Town Meeting Held Over Racial Profiling

"East Texas has a history of profiling. Not necessarily Nacogdoches, but all of the surrounding towns here in East Texas, which includes Nacogdoches," said John Morrison, President, Nacogdoches NAACP.

Racial profiling. It's an ugly topic, but one that has unfortunately become necessary over the years. In fact, police departments are now having to keep racial profiling data. The latest report, published by Steward Research Group, says that blacks are 1.5 times more likely to be searched by Nacogdoches law enforcement than whites. It also indicates that Hispanics are 1.8 times more likely to be searched.

"Your skin color has a lot to do with you, whether you are stopped or not. Where you live has a lot to do. What you are doing, different times of the day and night has a lot to do with whether or not you are going to be stopped," said Morrison.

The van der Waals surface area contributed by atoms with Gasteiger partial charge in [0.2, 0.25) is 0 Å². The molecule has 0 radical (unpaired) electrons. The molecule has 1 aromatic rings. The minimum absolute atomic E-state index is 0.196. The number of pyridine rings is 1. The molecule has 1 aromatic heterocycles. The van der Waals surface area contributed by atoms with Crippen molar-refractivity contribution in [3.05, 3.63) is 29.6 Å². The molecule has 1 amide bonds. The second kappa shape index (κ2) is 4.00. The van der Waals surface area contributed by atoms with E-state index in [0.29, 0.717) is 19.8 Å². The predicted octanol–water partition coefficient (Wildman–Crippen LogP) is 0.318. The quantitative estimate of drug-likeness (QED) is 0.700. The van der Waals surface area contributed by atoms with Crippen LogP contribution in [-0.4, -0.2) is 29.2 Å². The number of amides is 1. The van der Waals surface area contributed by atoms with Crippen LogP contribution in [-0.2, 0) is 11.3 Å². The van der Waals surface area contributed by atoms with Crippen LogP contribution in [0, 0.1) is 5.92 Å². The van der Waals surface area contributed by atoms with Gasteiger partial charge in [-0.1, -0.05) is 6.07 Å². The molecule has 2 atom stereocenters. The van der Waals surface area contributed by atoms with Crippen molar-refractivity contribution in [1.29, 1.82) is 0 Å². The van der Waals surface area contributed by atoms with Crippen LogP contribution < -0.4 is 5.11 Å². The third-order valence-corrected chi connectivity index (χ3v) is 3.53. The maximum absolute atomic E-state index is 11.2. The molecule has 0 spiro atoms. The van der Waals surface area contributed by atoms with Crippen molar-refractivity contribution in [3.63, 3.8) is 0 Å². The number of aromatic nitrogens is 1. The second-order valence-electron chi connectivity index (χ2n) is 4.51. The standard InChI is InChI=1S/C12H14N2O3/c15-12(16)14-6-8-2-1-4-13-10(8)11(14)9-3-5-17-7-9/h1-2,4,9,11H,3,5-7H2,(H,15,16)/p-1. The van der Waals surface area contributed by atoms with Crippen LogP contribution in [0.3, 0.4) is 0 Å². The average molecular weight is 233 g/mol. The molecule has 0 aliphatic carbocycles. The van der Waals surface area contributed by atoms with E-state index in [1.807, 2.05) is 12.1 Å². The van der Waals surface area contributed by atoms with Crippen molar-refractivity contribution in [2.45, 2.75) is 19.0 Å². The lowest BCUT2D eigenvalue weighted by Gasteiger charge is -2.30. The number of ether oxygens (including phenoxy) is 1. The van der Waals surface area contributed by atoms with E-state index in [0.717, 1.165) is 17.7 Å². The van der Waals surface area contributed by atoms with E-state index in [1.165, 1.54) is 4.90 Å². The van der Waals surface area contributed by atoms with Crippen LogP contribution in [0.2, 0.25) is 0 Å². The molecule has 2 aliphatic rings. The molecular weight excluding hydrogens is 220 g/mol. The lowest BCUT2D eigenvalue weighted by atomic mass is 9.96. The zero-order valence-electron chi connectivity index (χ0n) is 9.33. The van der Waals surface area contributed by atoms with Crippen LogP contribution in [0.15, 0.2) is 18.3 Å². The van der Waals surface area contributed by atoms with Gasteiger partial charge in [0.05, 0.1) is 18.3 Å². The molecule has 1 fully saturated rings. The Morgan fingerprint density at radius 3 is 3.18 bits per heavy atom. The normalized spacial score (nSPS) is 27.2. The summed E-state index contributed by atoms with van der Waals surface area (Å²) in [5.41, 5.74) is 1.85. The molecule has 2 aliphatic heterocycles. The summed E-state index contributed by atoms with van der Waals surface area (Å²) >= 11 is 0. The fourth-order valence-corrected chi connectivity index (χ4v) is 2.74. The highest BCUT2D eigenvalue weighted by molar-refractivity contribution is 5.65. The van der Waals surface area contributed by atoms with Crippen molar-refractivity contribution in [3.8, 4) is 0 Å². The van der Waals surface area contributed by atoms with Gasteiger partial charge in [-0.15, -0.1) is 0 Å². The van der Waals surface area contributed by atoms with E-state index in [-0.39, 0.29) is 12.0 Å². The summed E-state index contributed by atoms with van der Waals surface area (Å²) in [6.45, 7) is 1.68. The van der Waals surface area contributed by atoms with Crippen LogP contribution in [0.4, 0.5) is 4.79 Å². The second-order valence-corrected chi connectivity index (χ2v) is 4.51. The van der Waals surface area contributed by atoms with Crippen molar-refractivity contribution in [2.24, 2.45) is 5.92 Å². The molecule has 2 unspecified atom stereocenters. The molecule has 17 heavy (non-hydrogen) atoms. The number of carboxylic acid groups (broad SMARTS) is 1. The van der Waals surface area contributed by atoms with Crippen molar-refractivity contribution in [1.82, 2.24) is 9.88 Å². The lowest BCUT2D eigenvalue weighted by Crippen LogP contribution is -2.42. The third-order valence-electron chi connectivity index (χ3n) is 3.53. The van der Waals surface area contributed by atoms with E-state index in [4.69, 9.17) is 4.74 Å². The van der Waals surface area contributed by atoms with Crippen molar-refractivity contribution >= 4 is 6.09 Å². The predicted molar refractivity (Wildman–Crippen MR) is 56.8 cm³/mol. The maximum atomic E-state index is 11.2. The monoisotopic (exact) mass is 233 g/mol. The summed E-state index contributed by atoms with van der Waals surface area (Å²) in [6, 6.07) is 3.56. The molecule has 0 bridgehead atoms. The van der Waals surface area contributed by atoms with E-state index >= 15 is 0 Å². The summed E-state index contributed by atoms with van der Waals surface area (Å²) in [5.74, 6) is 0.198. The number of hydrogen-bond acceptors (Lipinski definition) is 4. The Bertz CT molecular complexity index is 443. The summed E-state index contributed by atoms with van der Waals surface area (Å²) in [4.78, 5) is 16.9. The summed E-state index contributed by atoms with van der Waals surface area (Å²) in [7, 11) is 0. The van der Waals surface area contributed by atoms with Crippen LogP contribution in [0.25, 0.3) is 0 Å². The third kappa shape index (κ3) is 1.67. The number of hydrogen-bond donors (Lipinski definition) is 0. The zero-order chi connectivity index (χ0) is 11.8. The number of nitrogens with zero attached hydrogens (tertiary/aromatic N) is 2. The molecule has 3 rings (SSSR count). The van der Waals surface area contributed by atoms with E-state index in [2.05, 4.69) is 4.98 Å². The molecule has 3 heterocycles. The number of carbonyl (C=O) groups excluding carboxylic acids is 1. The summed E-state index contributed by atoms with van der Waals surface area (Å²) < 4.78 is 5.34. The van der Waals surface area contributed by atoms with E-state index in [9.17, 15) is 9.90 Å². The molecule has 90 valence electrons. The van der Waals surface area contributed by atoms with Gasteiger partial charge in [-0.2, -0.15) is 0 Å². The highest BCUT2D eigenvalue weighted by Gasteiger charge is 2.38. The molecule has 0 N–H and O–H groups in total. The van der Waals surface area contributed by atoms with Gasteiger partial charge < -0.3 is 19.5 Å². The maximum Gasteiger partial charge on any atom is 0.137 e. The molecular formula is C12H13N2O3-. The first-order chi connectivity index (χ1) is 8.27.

When we spoke with the Nacogdoches Police Department last month about the report's findings, they felt the results were not all that accurate because of the way it was gathered, but whether the figures in the report are accurate or not, the community came together tonight to find out what to do about racial profiling. Morrison says that it all begins with education.

"We are hoping to educate the citizen's of Nacogdoches and other areas, other cities, or people who attend this meeting. Let them know their rights," said Morrison.

Speakers at tonight's meeting say that the one thing that you can do to prevent racial profiling is when you feel it occurs, simply complain. They say the only way to fix the problem of racial profiling is to write local officials and tell them what is going on.